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Annihilator has historically proven to be its own worst enemy, as every time they’ve gotten a good idea going, they seem to jam on the brakes and reassess what is going on around them before punching the gas again. After releasing two certifiable thrash powerhouses, Jeff Waters looks at the groove craze going on and decides its time to make some changes, paving the way for the disastrous “Remains” debacle. Later on after recovering a bit with “Criteria For A Black Widow” and doing almost the exact same thing as the first two albums, but with a more modern sounding set of speed metal albums in “Carnival Diablos” and “Waking The Fury”, metalcore became the thing to sound like so once again our favorite metal weathervane jumped ship and gave us the horrid “All For You”.
The question is where does that leave this latest offering “Schizo Deluxe”. The answer is actually something along the same lines as “Criteria For A Black Widow” in terms of quality, but with a stronger riff assault and a weaker vocal delivery, and stylistically a bit closer to “Carnival Diablos“. There’s a little bit of weirdness lifted from “Set The World On Fire” smattered here and there, but basically this album amounts to Waters responding to a backlash to the last album by piling on as many technical riffs as he can throw together. The results are a mixed bag, depending on how strongly Dave Padden’s voice manages to pull everything else down, but this is basically the best of the three albums that said metalcore oriented vocalist has been present on.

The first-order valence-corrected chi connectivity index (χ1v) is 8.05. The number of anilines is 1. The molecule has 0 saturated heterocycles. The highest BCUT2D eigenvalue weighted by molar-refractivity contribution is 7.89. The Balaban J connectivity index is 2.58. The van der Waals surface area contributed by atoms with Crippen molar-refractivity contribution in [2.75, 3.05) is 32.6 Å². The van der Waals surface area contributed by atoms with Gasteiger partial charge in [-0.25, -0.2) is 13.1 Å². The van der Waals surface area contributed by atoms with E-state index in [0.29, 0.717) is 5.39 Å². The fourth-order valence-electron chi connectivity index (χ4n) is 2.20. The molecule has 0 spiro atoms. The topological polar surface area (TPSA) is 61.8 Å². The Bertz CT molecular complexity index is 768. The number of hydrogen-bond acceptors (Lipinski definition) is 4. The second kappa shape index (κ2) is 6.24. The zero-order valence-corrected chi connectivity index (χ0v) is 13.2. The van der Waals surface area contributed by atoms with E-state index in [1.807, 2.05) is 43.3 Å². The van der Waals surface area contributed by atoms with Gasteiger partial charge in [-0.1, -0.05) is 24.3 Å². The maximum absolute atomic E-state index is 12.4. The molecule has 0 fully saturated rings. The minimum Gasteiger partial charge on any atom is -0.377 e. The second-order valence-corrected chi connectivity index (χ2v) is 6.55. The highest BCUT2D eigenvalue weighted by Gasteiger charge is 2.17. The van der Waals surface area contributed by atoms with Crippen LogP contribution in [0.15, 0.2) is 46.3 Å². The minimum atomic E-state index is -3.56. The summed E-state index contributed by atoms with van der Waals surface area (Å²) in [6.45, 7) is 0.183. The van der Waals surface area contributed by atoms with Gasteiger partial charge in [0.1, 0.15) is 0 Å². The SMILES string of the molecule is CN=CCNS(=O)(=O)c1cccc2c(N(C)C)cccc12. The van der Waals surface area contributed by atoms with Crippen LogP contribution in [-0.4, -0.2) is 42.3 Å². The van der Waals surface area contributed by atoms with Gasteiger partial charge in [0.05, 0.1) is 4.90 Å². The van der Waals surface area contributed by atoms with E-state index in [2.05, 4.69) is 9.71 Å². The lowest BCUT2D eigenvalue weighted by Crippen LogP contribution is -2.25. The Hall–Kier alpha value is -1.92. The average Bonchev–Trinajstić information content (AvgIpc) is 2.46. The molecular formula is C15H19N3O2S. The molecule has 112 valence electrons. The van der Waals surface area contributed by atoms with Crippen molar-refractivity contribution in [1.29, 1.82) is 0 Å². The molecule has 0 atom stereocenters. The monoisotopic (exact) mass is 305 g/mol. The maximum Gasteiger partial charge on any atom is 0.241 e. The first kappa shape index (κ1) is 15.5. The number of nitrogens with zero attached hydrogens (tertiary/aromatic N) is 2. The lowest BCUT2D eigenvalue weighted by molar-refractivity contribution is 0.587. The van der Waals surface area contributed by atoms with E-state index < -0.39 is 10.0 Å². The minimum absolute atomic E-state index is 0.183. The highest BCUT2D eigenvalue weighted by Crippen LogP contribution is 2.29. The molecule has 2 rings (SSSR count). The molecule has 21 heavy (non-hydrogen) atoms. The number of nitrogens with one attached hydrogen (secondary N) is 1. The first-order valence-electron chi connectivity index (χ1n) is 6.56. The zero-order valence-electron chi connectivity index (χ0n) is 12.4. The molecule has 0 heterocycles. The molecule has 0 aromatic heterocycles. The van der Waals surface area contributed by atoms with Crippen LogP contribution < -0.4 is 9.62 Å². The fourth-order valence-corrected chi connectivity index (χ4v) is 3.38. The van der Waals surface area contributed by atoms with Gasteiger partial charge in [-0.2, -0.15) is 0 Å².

There are a good number of solid speed/thrash crushers on here that ride that cliché mid tempo double bass rumble in the mode heard on Judas Priest’s “Jugulator”. “Maximum Satan” and “Like Father, Like Gun” follow this model quite effectively, with a little bit more of a consonant melodic contour than what you’d get out of Priest during that era. Padden’s vocals manage to remain strong by sticking to a semi-dirty, albeit bellowing Thrash character and mostly avoiding those decrepit hard core screams that sound like a goat choking on a dildo-spaded piece of barbed wire. But the real meat and potatoes comes blazing out with “Plasma Zombies”, which goes back to that crazed, riff happy mayhem that was heard on “Alice In Hell”. It’s a little bit more technical than classics such as “Human Insecticide” and “Ligeia”, but vocally not quite as catchy and hard hitting.
For the most part, things stay relatively strong for the first 4/5ths of the album, barring the occasional fit of vocal ridiculousness out of Padden like that really annoying 15 second whiny shout at the end of “Warbird”. But by the end Jeff feels the need to appease some of the newer fans of the band who ate up “All For You” and threw in two crappy Trivium inspired songs at the end. “Clare” would be fairly decent if it wasn’t for that really comical sounding chorus and those failure at tough guy shouting moments in between. “Something Witchy” is an all out failure, essentially taking all of the worst elements of “All For You” together into one lyrically idiotic shout fest that comes close to hitting overt “Far Beyond Driven” levels of redundant groove plodding in the riff department.
As a whole, this is fairly good by recent thrash standards, but this doesn’t really stack up to certified classics like “Alice In Hell” or solid later efforts such as “Waking The Fury”. If you own one album by this band with Dave Padden on vocals, this would be the one to get. It has a little bit of a Killswitch Engage feel to it a lot of the time, so I think that people who go for that vocal approach will like this. Otherwise, I’d think twice before blowing more than $10 on this.
Originally submitted to (www.metal-observer.com) on May 12, 2009.